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Sci Rep. 2019 Sep 6;9(1):12853. doi: 10.1038/s41598-019-49273-z.

Epidemiological and clinical characteristics of children hospitalized due to influenza A and B in the south of Europe, 2010-2016.

Author information

1
Public Health Agency of Catalonia. Department of Health, Barcelona, Spain. mireia.jane@gencat.cat.
2
CIBER Epidemiology and Public Health (CIBERESP), Carlos III Institute of Health, Madrid, Spain. mireia.jane@gencat.cat.
3
Public Health Agency of Catalonia. Department of Health, Barcelona, Spain.
4
CIBER Epidemiology and Public Health (CIBERESP), Carlos III Institute of Health, Madrid, Spain.
5
Department of Medicine, University of Barcelona, Barcelona, Spain.
6
Sant Joan de Deu Children's Hospital, Esplugues de Llobregat, Spain.
7
Public Health Agency of Barcelona, Barcelona, Spain.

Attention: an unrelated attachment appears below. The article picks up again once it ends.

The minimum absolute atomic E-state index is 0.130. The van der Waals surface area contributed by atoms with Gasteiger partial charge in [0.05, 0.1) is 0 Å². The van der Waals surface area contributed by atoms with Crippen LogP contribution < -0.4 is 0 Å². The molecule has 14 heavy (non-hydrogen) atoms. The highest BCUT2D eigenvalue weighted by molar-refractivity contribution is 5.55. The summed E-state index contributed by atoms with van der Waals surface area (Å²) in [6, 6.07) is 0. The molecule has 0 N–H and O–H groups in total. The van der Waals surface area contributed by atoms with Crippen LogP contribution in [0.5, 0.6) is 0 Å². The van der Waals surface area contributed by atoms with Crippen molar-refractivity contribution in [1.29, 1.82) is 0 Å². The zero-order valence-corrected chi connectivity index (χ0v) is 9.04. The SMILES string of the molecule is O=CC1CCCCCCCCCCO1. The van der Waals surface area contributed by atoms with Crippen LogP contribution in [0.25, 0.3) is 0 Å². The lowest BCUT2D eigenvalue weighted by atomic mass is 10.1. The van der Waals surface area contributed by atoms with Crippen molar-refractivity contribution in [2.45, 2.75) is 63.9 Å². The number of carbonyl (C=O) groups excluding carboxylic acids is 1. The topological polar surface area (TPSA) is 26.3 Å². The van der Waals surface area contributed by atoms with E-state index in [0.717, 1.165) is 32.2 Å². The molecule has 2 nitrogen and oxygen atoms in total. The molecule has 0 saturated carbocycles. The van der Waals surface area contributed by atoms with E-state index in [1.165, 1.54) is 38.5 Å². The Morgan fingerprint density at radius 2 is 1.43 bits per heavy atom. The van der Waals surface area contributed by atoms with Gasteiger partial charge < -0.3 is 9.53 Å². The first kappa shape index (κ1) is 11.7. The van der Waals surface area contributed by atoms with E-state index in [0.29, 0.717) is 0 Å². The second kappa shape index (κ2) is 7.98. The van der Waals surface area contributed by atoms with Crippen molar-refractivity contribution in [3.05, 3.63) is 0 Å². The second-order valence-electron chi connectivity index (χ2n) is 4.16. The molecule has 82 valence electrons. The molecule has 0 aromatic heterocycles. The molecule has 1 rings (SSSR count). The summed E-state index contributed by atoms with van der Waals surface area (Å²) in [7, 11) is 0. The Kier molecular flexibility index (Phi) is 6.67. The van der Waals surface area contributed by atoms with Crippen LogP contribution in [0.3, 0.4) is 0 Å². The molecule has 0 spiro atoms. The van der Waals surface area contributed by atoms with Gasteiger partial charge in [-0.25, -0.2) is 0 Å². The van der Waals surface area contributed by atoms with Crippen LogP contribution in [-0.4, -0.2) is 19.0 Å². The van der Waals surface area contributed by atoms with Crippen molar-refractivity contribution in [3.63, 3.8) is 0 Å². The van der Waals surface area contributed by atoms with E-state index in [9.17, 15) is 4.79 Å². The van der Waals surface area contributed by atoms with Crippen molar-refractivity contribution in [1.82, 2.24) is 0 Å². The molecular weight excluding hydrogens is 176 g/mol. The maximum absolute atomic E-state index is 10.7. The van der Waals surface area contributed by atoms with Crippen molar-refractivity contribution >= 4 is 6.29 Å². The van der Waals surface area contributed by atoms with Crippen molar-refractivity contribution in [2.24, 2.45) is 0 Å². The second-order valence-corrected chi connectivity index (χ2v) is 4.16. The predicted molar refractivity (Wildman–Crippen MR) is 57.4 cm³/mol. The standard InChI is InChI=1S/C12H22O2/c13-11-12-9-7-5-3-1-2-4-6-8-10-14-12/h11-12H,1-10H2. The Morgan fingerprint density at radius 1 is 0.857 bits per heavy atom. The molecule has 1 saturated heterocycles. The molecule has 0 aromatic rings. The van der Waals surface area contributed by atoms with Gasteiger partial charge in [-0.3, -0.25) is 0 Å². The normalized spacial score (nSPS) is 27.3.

8
Hospital Clínic of Barcelona, Barcelona, Spain.

Abstract

Influenza produces annual epidemics that affect 5-15% of the world population. Complications and hospitalizations are more frequent in childhood. This study describes and analyses the epidemiological and clinical characteristics of children hospitalized due to confirmed influenza in influenza surveillance sentinel hospitals in Catalonia. Retrospective descriptive study conducted in six influenza seasons (2010-2011 to 2015-2016) in persons aged 0-17 years diagnosed with laboratory-confirmed influenza requiring hospitalization. 291 cases were notified to the health authorities: 79.4% were due to the influenza A virus and 20.6% to the B virus. The most common subtype was H1N1 with 57.6% of cases: 52.6% were male, 56.7% were aged <2 years, and 24.4% were aged <1 year. 62.2% of cases had pneumonia, 26.8% acute respiratory distress syndrome and 11.7% bacterial pneumonia. 5.8% of cases were vaccinated and 21.3% required intensive care unit admission, of whom 54.8% were aged <2 years. There were 3 deaths, all with influenza A infection. Influenza A cases were younger than influenza B cases (OR 3.22; 95% CI: 1.73-6.00). Conclusion: Children aged <2 years are especially vulnerable to the A H1N1 virus, including those without pre-existing chronic disease. These results are relevant for the planning of vaccination programs to improve maternal and child health.

PMID:
31492899
DOI:
10.1038/s41598-019-49273-z
Free PMC Article

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